Up to the time of Roberts’ writing of Oliver Wiswell, Roberts had no recollection of any book on the American Revolution told from the Loyalist perspective. For Roberts, such a lack betrayed an incomplete view of the Revolution. Roberts was criticized by some for writing from the Loyalist perspective, claiming that Roberts himself was favorable toward England and her cause in the war with the colonies. Nevertheless, Oliver Wiswell quickly became one of Roberts’ more well-known works.
After providing a brieve summary of the novel, the reviewer from Kirkus closes their review with high praise for Roberts’ 1940 novel:
I could quote,endlessly, passages that give the book an incredible timeliness. But I’ll leave it to you — and you — and you. Don’t miss it. This is THE book of the year — the book that gives us a symbol of the ideals which were forged in the crucible and came out a great nation. Roberts has told great stories; he has contributed as much as any and more than most, to our American background. This is his best book.
The reviewer does not shy from providing a glowing endorsement of Roberts’ controversial novel. Particularly noteworthy is that a higher rating was given to Roberts’ work than that given to Grapes of Wrath – a work that eventually outlasted Roberts’ work in the public eye. Steinbeck’s work is still widely read and published relative to Oliver Wiswell, which has all but faded from the memory of American readers.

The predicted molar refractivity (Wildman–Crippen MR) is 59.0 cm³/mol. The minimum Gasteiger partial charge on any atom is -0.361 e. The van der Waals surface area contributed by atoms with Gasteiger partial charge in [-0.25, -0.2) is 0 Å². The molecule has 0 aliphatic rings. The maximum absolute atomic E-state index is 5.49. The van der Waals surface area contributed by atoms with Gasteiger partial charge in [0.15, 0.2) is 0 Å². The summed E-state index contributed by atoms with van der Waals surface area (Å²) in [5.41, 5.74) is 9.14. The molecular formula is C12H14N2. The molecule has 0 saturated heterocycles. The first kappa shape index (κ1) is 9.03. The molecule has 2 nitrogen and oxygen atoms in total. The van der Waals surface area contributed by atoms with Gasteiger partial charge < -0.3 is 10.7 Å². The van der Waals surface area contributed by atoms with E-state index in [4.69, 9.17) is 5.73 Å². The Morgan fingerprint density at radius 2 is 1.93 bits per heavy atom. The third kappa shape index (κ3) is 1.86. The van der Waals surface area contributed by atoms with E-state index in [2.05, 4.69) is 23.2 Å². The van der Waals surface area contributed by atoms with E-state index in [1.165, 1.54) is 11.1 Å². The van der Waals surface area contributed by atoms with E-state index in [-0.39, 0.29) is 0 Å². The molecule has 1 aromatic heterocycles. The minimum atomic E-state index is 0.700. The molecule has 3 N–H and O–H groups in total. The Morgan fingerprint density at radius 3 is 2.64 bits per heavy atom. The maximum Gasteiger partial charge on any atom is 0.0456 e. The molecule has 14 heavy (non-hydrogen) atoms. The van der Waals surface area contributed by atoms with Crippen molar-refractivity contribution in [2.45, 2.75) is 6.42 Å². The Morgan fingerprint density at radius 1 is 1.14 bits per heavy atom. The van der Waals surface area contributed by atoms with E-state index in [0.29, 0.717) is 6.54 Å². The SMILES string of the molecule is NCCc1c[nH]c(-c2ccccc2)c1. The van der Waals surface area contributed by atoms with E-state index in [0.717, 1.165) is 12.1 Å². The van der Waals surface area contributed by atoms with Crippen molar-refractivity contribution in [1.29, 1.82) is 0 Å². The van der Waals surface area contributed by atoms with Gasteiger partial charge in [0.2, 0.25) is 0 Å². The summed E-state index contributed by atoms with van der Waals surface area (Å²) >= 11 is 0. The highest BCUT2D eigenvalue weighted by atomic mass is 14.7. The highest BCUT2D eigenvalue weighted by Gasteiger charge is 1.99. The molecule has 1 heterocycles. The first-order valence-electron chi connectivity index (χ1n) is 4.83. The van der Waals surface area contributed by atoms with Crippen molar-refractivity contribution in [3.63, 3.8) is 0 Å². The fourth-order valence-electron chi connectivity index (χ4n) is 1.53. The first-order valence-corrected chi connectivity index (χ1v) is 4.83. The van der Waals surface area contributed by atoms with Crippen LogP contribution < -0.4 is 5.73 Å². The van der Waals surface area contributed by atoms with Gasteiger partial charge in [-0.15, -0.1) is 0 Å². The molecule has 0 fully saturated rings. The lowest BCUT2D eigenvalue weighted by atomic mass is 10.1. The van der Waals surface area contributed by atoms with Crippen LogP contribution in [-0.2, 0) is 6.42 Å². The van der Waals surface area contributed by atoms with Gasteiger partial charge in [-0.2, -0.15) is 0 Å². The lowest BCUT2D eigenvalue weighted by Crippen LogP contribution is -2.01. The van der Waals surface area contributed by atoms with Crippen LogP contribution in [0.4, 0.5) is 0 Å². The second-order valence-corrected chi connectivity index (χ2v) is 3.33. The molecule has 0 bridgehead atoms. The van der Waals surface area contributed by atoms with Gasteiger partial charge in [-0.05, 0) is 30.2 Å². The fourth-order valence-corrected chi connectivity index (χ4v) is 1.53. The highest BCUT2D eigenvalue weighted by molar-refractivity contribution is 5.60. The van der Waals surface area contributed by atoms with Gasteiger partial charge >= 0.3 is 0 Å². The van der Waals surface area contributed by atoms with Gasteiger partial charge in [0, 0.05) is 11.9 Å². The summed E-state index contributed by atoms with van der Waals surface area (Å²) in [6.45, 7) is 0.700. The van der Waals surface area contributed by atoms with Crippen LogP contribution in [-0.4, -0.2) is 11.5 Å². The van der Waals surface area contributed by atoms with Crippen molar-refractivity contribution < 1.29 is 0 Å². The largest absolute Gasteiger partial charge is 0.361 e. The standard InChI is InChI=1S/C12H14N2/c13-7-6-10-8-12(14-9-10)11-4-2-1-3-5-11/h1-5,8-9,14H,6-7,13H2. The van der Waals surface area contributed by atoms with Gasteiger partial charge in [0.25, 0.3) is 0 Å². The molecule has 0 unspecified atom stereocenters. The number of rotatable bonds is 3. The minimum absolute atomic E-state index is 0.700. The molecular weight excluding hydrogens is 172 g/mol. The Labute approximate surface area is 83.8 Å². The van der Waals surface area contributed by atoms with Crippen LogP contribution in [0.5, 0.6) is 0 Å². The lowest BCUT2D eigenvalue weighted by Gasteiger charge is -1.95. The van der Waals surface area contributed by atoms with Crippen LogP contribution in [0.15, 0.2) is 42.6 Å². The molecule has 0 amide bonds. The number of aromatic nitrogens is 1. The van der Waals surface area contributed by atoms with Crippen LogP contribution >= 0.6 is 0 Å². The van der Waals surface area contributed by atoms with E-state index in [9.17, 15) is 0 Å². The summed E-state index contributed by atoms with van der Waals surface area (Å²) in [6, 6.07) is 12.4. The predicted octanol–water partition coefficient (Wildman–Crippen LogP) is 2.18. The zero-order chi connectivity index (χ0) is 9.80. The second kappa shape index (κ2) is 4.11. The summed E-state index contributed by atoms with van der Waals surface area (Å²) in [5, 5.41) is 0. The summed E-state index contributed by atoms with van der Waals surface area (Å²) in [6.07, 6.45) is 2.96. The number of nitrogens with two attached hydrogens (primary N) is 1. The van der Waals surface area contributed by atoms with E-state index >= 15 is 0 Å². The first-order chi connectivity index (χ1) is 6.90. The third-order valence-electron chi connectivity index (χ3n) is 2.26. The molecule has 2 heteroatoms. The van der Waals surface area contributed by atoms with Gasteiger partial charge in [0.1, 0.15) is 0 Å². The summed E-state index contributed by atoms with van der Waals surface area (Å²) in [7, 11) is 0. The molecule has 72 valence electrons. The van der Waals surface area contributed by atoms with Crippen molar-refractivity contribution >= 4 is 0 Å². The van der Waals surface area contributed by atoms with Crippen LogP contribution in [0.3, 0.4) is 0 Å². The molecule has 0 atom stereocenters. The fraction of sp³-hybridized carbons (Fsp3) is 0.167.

Perhaps there will be a day when Kenneth Roberts and his works are once again making waves in American culture as was the case in the early- to mid-twentieth century.
Kenneth Roberts’ first book on water dowsing was Henry Gross and His Dowsing Rod; he quickly followed with a sequel titled The Seventh Sense (1953). According to Jack Bales, Henry Gross was given charitable reviews primarily because of Roberts’ reputation as a novelist; however, reviews for The Seventh Sense were not as favorable (Bales, 1993, 100). Noted in The Seventh Sense is Roberts’ hostile tone toward those who disagree with him regarding water dowsing. Roberts takes a rather ad hominem approach to discrediting his critics’ views which dimmed his reputation in the eyes of his colleagues.
Below are pictures of the first-edition of The Seventh Sense. Though not one of Roberts’ most popular works, it is a nice collection piece for those who seek to collect all of Roberts’ books.